Dos lesbianas latinas mexicanas se abrazan íntimamente en una piscina

Latine Lesbian Visibility on TV: My Special Interest in Juliantina

Lee en Español aquí.

April 26 marks Lesbian Visibility Day, which also coincides with Autism Acceptance Month. As a Puerto Rican autistic lesbian, this date is very important to me. In celebration, I want to talk about my autistic special interest: the lesbian romance between Juliana Valdés and Valentina Carvajal in the Mexican telenovela Amar a Muerte (Love to Death), which fans of the show refer to as “Juliantina.” A special interest is a passion for a topic or activity that autistic people will put a lot of their time, energy and attention on, and it’s a healthy and often rewarding aspect of being autistic. For me, my special interest in Juliantina has helped me deal with the way the COVID-19 pandemic has affected my mental health, and it’s also been a way to celebrate being a lesbian Latina—an identity I rarely see portrayed on TV.

I think it’s safe to say that the COVID-19 pandemic has been hard and unpredictable. It has affected everyone in so many ways, but the biggest way it has affected me was I became more isolated. I have been stuck in my house most of the time since March 2020 and it really has taken a toll on me mentally. In October 2020, I ended up tackling more than I could handle with Zoom calls, doctor appointments, and coping with the general state of the world. The energy I expended taking all this on, combined with emotional overload and stress with the major changes in my life led to me experiencing what’s called “autistic burnout.” I had problems making decisions and managing my day-to-day life, I suffered from lack of motivation, and I became physically ill. These are all common symptoms of autistic burnout, and if you want to learn more, you can check out this infographic by the Autistic Women & Nonbinary Network (AWN).

Well, to cope with my burnout, one day I ended up searching for TV shows with lesbian couples. Which is how I found Amar a Muerte. Juliana Valdés, played by Barbara Lopez, and Valentina Carvajal, played by Macarena Achaga, were not the show’s main characters, but their love story ended up becoming the most popular thing about the show. Their story was incredibly well-written and beautifully acted out. In fact, their story became so popular that the popularity of “Juliantina” eclipsed the show they were from. People just wanted to watch the Julantina scenes, and fans would create videos of their scenes and subtitle them in English. That’s how good and strong their love story is.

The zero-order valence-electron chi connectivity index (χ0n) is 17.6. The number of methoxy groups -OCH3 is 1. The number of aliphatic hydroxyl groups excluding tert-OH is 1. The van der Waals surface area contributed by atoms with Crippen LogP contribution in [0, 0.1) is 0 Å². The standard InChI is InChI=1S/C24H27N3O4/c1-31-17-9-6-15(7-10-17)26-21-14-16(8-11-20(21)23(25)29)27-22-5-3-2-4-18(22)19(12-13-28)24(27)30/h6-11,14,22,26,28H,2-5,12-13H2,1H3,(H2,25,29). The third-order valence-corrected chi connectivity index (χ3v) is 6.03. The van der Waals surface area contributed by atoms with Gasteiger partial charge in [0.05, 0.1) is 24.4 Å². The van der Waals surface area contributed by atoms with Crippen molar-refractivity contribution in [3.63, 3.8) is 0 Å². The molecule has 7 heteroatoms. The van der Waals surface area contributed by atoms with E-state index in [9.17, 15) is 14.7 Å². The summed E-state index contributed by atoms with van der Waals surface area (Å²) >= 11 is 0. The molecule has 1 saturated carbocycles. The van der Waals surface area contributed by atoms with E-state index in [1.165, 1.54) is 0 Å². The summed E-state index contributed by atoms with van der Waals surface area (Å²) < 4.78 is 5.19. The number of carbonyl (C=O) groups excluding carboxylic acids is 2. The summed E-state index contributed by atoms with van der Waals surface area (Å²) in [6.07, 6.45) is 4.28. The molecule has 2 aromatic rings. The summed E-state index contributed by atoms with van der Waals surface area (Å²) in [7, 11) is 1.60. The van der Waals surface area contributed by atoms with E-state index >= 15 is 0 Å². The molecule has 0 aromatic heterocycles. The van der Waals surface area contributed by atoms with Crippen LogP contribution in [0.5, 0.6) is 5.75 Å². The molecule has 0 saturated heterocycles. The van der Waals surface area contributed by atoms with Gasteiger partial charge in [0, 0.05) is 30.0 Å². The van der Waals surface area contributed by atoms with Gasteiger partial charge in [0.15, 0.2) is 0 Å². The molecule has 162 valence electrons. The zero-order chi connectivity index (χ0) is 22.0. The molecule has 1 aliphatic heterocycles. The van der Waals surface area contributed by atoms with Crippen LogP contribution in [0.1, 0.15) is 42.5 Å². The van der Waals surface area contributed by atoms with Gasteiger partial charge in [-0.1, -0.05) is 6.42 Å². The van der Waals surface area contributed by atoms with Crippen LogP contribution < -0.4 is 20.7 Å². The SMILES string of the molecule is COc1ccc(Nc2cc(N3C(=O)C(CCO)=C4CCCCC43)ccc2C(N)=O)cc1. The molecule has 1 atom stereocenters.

Two Mexican Latina women with long brunette hair in bed cuddling

The pairing of Juliana and Valentina is the first LGBTQIA+ couple in a Mexican telenovela and one of the first LGBTQIA+ couples on Mexican TV. To me, it’s also the first couple I saw featuring Latina women. Most lesbian representation, and LGBTQIA+ representation in general, is mainly focused on white, English-speaking couples. Since I believe Barbara Lopez (Juliana) and I have similar features, when I watch her with Macarena Achaga (Valentina), I feel represented. I feel seen. Watching them speak Spanish also means a lot to me. Juliantina is a huge step towards positive non-white LGBTQIA+ representation.

Now before I continue, if you don’t want any spoilers, go watch the show now.

Ok, that said, if you’re still unsure about investing time in the show, I feel that it’s important to say that Juliantina got a happy ending. So many romances between women on screen end in tragedy or are short-lived. Queer women romances have ended like this for decades now. This trend really came to people’s attention when Lexa was killed on The 100 in 2016. I feel like Juliantina and their fate was one of the first signs that things are improving for representation of queer women on television and in film.

I’m proud of being a lesbian, and proud of being autistic. However, sometimes my autism can make participating in the LGBTQIA+ community difficult. I do have challenges with social skills including socializing with other women. The fact that most LGBTQIA+ social gatherings are at venues with loud music presents another challenge, because my autism causes me to suffer from noise sensitivity. Plus, like any community, the LGBTQIA+ community includes people who are ableist and have biases against autistic people.